Drought devastated pine trees 

Brown advised growers to closely monitor tropical activity near the harvest season to ensure crops can be harvested prior to any strong winds or flood-producing rains. He also has other worries resulting from last year’s statewide drought in Mississippi. 

“Of greater concern to me this year is the number of dead or dying pine trees, estimated to be around 12.5 million across the state, that were infested with pine beetles while they were stressed last fall due to the drought,” he said. “A wind event as large as a hurricane could down millions of trees, disrupting electrical grids, transportation routes and severely damaging infrastructure and housing.” 

Holt said Mississippi is emerging from the drought, but noted the irony that tropical storms can be beneficial because they typically provide needed water for the Southeast and help manage overland flow.  

“I joke with my students that it seems like most hurricanes go up to the Ohio Valley to die, but that drops water in Ohio and that goes all the way down to the coast,” he said. “Some of the big chunks of rain from tropical storms fill our reservoirs, so in a way, we want tropical storms. We just don’t want the wind and storm surge.” 

There has been considerable debate among weather observers and the public as to whether the hurricane season no longer adheres to its traditional bounds of early June through November. It is not uncommon, Miller said, to see weak tropical disturbances in late May. 

“In fact, May storms formed in four consecutive years between 2018-2021,” he said. “While warmer oceans temperatures can conceivably support more frequent May storms, and perhaps late-fall hurricanes as well, such storms must also contend with seasonally unconducive conditions in the atmosphere that obscure the boost they might get from warmer SSTs. For instance, the amount of available atmospheric moisture and wind shear are also factors that tend to limit tropical cyclone intensity on the margins of the traditional June-November hurricane season.”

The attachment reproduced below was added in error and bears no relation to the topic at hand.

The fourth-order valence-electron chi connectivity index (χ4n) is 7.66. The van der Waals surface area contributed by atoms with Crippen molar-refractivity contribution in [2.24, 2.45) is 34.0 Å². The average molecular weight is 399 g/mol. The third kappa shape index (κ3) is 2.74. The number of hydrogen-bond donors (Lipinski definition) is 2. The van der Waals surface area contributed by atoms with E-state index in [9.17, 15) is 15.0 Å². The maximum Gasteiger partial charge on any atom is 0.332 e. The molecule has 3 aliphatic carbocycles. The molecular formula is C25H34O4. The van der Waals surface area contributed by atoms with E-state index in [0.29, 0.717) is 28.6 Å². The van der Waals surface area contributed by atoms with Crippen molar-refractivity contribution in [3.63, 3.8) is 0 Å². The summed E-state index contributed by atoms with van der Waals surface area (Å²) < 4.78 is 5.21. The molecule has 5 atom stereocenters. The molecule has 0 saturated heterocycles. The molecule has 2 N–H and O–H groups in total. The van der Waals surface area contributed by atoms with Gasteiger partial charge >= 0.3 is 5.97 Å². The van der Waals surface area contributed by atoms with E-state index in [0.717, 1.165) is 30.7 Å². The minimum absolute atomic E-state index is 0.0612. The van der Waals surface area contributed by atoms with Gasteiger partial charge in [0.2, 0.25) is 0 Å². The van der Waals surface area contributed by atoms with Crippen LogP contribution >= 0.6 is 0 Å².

Holt said another byproduct of last year’s drought was that it hurt the crawfish industry, resulting in soaring prices. That was driven by the lack of tropical storms making landfall. 

“The problem with a high forecast like this, from a farming standpoint, you want rain, but flooding can be catastrophic to a lot of our agricultural products,” he said. “Our concern now is with too many tropical storms, or a major storm dropping too much rain.” 

How prepared is the region for a gauntlet of major storms? Miller said previous active hurricane seasons have provided Louisiana with lessons in storm preparation.  

“The extremely active hurricane season during 2020, as well as Ida’s landfall in 2021, have provided both residents and emergency managers with valuable experience interpreting forecasts and coordinating disaster response efforts,” Miller said. “Prior to Hurricane Laura in 2020, the last major (Category 3 to 5) storm to hit Louisiana was Hurricane Rita in 2005, so the recent experience dealing with storms is somewhat of a silver lining going into 2024.”